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Related to Sample size: sampling techniques


the selection of part of a total population of consumers or products whose behaviour or performance can be analysed, in order to make inferences about the behaviour or performance of the total population, without the difficulty and expense of undertaking a complete census of the whole population.

Samples may be chosen randomly, with every consumer or product in the population having an equal chance of being included. Random samples are most commonly used by firms in QUALITY CONTROL where they are used as a basis for selecting products, components or materials for quality testing.

Alternatively, samples may be chosen by dividing up the total population into a number of distinct sub-groups or strata, then selecting a proportionate number of consumers or products from each sub-group since this is quicker and cheaper than random sampling. In MARKETING RESEARCH and opinion polling, quota sampling is usually employed where interviewers select the particular consumers to be interviewed, choosing the numbers of these consumers in proportion to their occurrence in the total population.

Samples may be:

  1. cross-sectional, where sample observations are collected at a particular point in time, for example data on company sales and the incomes of consumers in the current year, embracing a wide range of different income groups, as a basis for investigating the relationship between sales and income;
  2. longitudinal, where sample observations are collected over a number of time periods, for example data on changes in company sales over a number of years and changes in consumer incomes over the same time periods, as a basis for investigating the relationship between sales and income. See STATISTICAL INFERENCES, QUESTIONNAIRE.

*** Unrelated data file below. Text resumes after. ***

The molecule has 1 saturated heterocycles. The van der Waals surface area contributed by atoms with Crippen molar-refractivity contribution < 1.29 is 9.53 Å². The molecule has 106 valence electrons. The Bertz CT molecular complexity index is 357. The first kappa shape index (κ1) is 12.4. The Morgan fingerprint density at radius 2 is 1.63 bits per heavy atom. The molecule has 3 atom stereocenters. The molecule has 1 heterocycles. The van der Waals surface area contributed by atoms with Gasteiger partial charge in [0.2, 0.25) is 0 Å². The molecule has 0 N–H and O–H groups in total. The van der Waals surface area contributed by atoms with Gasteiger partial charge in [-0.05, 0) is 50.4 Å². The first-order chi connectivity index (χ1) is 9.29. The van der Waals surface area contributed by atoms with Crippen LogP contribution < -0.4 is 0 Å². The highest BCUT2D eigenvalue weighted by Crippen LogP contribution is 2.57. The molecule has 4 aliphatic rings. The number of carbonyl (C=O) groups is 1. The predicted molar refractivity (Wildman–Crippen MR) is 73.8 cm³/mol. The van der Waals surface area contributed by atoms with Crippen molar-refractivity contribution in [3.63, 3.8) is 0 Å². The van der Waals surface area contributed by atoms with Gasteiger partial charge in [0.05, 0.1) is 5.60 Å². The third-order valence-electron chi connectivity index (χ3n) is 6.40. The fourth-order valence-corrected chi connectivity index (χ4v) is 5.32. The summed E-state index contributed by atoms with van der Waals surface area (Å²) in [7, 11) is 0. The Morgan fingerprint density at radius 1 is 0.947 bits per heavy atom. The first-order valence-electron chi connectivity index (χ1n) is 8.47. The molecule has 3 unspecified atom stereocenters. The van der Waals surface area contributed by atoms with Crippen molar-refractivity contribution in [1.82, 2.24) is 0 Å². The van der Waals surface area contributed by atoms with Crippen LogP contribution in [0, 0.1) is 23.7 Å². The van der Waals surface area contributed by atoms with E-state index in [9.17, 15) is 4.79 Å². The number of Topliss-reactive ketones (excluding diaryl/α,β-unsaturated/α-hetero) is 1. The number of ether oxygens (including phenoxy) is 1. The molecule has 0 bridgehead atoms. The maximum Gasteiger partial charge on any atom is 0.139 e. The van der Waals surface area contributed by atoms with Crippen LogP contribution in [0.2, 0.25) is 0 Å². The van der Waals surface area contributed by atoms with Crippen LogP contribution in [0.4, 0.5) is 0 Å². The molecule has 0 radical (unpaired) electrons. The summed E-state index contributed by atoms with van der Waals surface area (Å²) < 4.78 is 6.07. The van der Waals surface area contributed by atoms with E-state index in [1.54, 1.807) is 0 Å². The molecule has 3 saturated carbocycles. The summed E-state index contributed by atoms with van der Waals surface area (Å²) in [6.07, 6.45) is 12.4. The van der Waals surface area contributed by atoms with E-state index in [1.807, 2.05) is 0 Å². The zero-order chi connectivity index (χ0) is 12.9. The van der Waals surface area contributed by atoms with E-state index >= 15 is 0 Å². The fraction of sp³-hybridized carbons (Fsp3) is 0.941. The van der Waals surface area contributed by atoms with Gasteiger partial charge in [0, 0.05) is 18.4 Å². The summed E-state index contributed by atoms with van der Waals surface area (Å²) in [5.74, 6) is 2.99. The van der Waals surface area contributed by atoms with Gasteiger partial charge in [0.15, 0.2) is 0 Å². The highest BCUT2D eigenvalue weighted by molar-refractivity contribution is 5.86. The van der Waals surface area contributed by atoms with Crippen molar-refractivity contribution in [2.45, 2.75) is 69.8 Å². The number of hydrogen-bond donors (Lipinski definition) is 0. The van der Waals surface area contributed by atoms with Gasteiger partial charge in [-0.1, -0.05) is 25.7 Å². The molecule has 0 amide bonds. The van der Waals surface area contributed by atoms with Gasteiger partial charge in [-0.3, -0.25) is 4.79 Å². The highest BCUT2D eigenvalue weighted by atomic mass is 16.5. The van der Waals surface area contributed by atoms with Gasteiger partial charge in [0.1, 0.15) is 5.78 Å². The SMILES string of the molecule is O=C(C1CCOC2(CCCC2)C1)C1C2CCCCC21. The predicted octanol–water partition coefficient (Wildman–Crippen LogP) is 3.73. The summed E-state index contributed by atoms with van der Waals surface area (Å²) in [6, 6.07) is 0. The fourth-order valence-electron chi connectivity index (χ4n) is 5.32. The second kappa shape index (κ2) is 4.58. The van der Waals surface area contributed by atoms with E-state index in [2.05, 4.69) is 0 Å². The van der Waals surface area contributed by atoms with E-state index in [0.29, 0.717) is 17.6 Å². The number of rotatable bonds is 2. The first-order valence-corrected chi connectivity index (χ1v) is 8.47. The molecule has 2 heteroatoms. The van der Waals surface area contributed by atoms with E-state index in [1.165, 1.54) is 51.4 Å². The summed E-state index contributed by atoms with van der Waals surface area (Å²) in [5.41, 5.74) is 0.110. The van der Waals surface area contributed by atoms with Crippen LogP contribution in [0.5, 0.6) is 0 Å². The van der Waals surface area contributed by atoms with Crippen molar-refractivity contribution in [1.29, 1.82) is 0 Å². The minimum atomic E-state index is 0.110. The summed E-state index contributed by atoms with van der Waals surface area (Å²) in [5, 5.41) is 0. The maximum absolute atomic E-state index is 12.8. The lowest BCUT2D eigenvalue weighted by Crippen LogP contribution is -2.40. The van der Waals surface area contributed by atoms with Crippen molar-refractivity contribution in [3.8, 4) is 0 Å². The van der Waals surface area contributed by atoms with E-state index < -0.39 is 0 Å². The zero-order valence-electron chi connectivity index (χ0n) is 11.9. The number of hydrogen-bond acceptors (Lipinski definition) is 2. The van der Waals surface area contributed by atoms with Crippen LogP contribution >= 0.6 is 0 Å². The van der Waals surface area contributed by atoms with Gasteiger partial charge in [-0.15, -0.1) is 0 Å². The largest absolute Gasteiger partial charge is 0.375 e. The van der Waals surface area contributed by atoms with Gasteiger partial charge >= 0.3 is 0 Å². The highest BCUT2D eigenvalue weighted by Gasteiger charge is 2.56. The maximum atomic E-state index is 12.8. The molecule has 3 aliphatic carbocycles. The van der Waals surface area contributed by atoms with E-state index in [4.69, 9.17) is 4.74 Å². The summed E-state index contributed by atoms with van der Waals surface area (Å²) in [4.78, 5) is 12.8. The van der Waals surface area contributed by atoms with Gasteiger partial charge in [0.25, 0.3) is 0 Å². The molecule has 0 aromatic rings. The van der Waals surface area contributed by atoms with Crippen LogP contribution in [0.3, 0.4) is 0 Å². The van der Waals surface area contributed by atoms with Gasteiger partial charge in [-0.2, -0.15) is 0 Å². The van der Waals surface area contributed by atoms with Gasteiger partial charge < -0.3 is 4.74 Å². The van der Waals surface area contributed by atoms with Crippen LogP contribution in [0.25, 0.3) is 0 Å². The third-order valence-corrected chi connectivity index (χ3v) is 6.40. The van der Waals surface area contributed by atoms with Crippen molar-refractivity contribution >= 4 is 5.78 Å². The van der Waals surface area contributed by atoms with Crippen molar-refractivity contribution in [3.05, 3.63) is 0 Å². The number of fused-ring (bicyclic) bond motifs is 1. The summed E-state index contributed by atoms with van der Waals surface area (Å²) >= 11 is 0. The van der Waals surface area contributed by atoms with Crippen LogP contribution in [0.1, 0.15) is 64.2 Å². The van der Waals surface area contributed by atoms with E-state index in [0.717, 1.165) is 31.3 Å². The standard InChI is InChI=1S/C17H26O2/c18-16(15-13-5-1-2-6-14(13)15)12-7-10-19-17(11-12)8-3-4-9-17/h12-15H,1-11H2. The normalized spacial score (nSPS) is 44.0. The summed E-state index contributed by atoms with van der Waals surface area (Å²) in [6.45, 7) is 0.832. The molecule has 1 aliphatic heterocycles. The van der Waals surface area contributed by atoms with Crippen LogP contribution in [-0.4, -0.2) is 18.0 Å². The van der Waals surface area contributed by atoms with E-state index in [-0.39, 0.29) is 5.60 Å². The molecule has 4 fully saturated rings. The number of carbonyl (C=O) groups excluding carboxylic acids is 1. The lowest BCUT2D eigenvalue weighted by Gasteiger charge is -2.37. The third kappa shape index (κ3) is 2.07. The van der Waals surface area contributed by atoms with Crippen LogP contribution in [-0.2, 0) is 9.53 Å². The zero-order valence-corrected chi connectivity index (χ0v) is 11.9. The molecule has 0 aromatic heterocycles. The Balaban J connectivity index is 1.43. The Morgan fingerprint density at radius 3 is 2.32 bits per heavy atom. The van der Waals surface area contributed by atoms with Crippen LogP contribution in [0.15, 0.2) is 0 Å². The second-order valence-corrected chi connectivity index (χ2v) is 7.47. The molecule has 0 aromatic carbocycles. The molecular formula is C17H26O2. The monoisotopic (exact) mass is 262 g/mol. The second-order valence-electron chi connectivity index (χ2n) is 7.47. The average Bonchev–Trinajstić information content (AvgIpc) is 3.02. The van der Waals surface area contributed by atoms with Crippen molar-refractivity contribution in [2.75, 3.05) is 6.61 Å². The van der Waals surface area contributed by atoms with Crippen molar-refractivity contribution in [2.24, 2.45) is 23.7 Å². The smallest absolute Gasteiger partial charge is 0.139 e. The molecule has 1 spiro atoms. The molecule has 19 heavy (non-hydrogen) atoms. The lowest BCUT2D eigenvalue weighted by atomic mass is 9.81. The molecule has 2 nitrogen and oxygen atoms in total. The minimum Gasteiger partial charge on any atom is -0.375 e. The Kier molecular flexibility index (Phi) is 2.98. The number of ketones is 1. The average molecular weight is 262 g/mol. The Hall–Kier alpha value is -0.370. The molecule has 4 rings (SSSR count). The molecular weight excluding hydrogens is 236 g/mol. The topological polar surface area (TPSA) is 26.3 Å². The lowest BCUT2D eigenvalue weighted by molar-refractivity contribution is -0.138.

Collins Dictionary of Business, 3rd ed. © 2002, 2005 C Pass, B Lowes, A Pendleton, L Chadwick, D O’Reilly and M Afferson
References in periodicals archive ?
The recommended selection procedure of (10) allows for fractional proportions of the overall sample size. This additional fraction allows for increased growth, which in turn leads to improved coverage.
First, Kieser and Wassmer (1996) did not specifically address the issue of how to modify the sample variance in sample size calculations so that the expected power of a two-sample t-test will attain the planned power.
Under Type of power analysis, select A priori: Compute required sample size given [alpha], power and effect size.
Using the unitary index of the comparative fit index (CFI), (28), to specify the acceptable fit (29) baseline model (~0.90) and the good fitting model ([greater than or equal to]0.95) (30), other accepted indices of model fit were also calculated for a given sample size including, the root mean squared error of approximation (RMSEA), (13) and the squared root mean residual (SRMR), (30).
Example 2: If we increase the sample size of the capability study to 120, and if our calculations find a Pp = 1.67, then the actual Pp could be between Pp = 1.45 and Pp = 1.9.
As the above shows, the power, Power(n, a, [H.sub.0], [H.sub.a]), is a function of sample size n, type I error [alpha] and values of [mu] specified in the null [H.sub.0] and alternative [H.sub.a].
A formal method for determining the most efficient distribution of sample size across species would be useful for the allotment of limited time, personnel, and funding; however, there is little to no existing guidance in the literature.
Lastly, when quantifying DIF, the fit statistic should not be affected by sample size. More specifically, in the absence of DIF, the fit measure should be near a constant value independent of the sample size while, in the presence of DIF, the value should only quantify DIF without being affected by sample size.
Sample size used to validate a scale: a review of publications on newly-developed patient reported outcomes measures.
In ACS the expected final sample size varies from sample to sample.
A number of studies have been carried out in eucalyptus on aspects related to experimental planning, such as experimental alternatives for evaluation of progenies and clones (SOUZA et al., 2003), the ideal size of the experimental plot (ZANON & STORCK, 1997; SILVA et al., 2003) and determination of sample size (ZANON et al., 1997; SILVA et al., 2007).